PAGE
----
Sinai Desert

Desert is something that most people would associate with boring and lifeless matters. In fact, people who have ever been to the Sinai are convinced of the very contrary.

The predominating landscape of Sinai is desert. It extremely varies in both color and form, an exceptional mineral universe being formed in millions of years (see geology) in which nature has created splendid, singular sculptures out of the rock. Next to sand you find limestone, crystalline rock, sandstone, and volcanic rocks.

Colours rank from light white via yellow and red to dark black. The combination of these colours seen against the dark blue of the mostly cloudless sky is a breath-taking experience every minute. Especially in the mornings (6-9 a.m.) and in the evenings (4-6:30 p.m.) the sun is giving an intense light that illuminates the desert in the most beautiful photo scene. Photographers find a perfect time to capture the most marelous atmosphere.

Most parts if the peninsula is rocky and mountainous, with some sandy streches. These sandy areas are mostly located in the central Tih Plateau and were created by the pulverization of the rocks my meteors.

Few environments in the world can prepare a first-time visitor for the ferocious natural beauty of the Sinai. In the sinuous wadis of the south and the majestic, blasted vistas of the interior, the landscape is both visually overpowering and utterly still--as if nature had frozen the vast symphony of the earth's creation in stone. 

And in fact that idea is not so far from the truth, for the twisted, multicoloured granite and limestone terrain constitutes a stunning geologic record that stretches back eons. The most ancient of Sinai's elements are its craggy southern mountains, whose weatherworn granite dates from the Precambrian period, more than 600 million years ago. Less old, though more expressive in some ways of the antiquity of Sinai, are the dozens of Wadis, or fossilized riverbeds, that define the terrain all over the peninsula. From the depth and frequency of the Wadis, we can tell that Sinai was at one time a lush and fertile region.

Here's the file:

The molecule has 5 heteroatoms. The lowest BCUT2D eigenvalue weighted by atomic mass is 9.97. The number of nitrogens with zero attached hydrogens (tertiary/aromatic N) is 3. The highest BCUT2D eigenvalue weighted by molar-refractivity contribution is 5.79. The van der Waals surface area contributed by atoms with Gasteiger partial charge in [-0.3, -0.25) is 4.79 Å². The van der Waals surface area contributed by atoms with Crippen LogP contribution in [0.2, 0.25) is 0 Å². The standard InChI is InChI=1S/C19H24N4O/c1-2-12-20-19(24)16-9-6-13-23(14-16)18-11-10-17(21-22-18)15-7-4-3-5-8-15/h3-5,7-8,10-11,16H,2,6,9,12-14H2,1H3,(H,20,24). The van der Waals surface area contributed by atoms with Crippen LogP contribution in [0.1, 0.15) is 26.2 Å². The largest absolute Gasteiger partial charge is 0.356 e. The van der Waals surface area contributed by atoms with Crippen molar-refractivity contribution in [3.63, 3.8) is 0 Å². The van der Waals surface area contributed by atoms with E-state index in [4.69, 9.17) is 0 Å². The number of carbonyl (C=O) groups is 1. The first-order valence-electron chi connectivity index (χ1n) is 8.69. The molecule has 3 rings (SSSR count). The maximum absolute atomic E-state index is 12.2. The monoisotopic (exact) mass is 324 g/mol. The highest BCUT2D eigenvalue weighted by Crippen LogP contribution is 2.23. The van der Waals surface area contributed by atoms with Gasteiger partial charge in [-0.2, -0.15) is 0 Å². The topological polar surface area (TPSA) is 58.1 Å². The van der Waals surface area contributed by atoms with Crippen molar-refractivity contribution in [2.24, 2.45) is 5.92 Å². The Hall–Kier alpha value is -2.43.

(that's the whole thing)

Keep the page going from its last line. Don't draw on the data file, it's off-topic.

Even today, these sandy courses carry sufficient water below their surface to support a remarkable variety of life. Larger wadis, like the Wadi Kid and the legendary Wadi Feiran, are quite fertile in places, and a careful exploration of even the smallest of wadis will reveal surprising pockets of color. In fact, it is not uncommon during certain seasons for sudden storms to send floodwaters raging down the close-hewn channels of the coastal wadis--floods that bring in their wake a veritable explosion of brilliant green plant life. 

The fauna of this landscape is, as one would expect, a hardy lot, with a curious tendency to bear an "x" in their names: desert fox and Nubian ibex, many reptilian species, the small hyrax (a sort of guinea pig) and the occasional gazelle, and many birds, especially in the coastal regions. Plant life is similarly resilient: date palms in especially fertile oases and even mangroves in the fertile delta of the Wadi Kid, but otherwise mostly acacia trees and other desert vegetation. As any photo of the land reveals in an instant, it is stone that dominates the landscape of Sinai, though that stone seems at times to carry as much lively color as any rainforest canopy. However, the landscape of Sinai is only half of the story--equally magnificent is the world that lies off its coast, the coral reefs of the Red Sea.